Are you looking for a healthy morning coffee substitute? My customer, Kevin, substituted a 20-year-old pu’erh tea for his morning coffee. Each morning he brews two strong cups and meditates for 30 minutes. The tea gives him energy and mental clarity without the jitters. He also noticed that pu’erh, which he discovered at a Boutique Teas exotic tea tasting, cleanses his intestinal tract.
What is Pu’er or Pu’erh tea? It is a fermented Chinese tea. Kevin frowned the first time he smelled organic pu’erh tuo cha. He thought it smelled like a fishy, muddy river bank. As he sipped it, though, the sweet earthiness and cocoa bean notes came through. While he sipped the first few infusions, he learned more about its production process and health benefits.
Grown and manufactured exclusively in Yunnan, China, pu’erh tea is fermented in humid rooms. Traditionally, raw or green pu’erh leaves are plucked from ancient wild-grown tea trees. Raw pu’erh production involves plucking, withering, frying, fermenting, and steaming. Before steaming the leaves, tea workers stack the leaves into big piles and spray on bacteria. The internal heat generated within the piles encourages bacterial fermentation inside the leaves. The bacteria influence the earthy flavors. Workers rotate leaves from the inside of the pile to the outside for even fermentation. Leaves are then lightly steamed and either compressed or left loose. Steaming creates moisture for the bacteria to grow. The leaves are stored in a humidity-controlled room for 10 years or more. Healthy microbes are growing, developing the rich flavors and turning the leaves brown. Usually, raw pu’erh is compressed into flat discs. Wealthy Chinese businessmen pay high prices for the discs, creating pu’erh collections. Collectors scrape a little from the disc each year, enjoying the subtle flavor and aromatic changes.
In the 1970s, demand for less expensive pu’erh teas increased and tea artisans developed a quicker method to ferment the teas, thus inventing “cooked” or “ripe” pu’erh. This pu’erh uses the same tea leaves, but oxidizes the leaves before fermentation. After they are plucked, the leaves are withered, rolled, oxidized, and stacked into piles. Rolling the leaves releases the natural juices, resulting in wet leaves. The extra moisture encourages faster bacteria growth and internal fermentation. After the leaves are rotated in the piles a few times, they are steamed and compressed into small cakes. This pu’erh is usually called “tuo cha.” These cakes are aged 1-3 years before being sold. The cooked pu’erh teas have a pungent earthy aroma and flavor.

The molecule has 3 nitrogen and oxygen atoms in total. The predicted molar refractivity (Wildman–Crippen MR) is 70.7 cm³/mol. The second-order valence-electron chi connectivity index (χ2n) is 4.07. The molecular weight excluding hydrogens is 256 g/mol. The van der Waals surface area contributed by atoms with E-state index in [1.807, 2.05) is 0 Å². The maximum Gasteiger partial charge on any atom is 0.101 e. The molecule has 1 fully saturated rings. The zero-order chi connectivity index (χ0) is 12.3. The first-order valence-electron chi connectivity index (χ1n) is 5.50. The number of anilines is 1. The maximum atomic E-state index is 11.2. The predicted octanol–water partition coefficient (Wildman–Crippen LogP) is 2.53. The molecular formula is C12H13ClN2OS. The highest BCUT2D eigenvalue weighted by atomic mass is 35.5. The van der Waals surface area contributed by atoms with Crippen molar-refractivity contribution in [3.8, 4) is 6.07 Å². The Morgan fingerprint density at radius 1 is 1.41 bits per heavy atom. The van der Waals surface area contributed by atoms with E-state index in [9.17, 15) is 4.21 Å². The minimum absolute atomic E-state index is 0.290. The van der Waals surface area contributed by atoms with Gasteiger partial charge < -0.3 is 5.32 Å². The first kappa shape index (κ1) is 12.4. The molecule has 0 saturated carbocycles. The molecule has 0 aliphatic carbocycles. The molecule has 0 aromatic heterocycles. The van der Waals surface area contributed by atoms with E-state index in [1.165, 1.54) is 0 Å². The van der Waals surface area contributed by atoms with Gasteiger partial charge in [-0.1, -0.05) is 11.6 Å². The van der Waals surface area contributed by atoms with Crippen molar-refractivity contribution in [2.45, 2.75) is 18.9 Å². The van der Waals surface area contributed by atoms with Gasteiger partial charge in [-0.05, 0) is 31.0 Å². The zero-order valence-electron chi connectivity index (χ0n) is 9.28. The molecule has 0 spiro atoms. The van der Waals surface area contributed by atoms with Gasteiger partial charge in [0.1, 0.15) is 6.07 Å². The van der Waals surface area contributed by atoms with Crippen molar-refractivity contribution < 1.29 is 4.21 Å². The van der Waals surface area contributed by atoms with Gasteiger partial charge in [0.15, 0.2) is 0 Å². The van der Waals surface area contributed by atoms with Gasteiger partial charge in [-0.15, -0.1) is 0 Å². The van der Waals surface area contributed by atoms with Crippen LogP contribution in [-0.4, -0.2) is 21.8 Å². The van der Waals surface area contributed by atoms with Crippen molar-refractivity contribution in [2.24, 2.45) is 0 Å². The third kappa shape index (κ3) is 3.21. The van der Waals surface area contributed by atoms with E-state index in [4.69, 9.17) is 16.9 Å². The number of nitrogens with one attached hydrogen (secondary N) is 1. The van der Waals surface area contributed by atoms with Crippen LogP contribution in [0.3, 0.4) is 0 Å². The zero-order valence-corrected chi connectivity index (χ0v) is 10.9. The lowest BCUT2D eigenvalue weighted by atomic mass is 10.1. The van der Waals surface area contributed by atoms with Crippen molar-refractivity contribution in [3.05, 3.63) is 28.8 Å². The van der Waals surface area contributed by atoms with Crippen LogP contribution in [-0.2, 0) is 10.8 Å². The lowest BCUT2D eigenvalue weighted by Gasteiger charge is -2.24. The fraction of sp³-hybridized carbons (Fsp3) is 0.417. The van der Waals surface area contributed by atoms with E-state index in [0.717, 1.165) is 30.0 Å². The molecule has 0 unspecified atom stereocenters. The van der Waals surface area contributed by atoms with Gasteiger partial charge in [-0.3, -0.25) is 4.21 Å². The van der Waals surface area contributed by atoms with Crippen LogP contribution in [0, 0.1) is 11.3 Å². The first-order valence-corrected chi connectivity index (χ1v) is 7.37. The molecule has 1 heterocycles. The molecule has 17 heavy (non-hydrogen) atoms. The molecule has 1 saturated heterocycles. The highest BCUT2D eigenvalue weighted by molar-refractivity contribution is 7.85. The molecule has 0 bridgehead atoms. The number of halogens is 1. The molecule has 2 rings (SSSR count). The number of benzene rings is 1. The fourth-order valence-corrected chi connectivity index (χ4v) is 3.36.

The bacterial activity happening inside and outside the leaves gives pu’erh its unique flavor and health benefits. Called the “skinny girl” tea in China, pu’erh is believed to help with weight loss and to decrease bad cholesterol. Many find the tea cleansing; a few cups cleans everything out of the intestines.
Learning about these benefits, Kevin decided to buy a bag of organic pu’erh tuo cha. For the next few weeks, he drank two little tuo cha cakes in the morning. He felt energetic, clear headed, motivated, and cleansed. He became hooked. However, he wanted a smoother, mellower pu’erh. He requested the oldest loose-leaf pu’erh Boutique Teas carries, a rare 20-year-old loose-leaf pu’erh, which is characterized by its smooth mellow flavors and aroma.
Kevin now enjoys life without coffee, but needs a constant supply of pu’erh tea.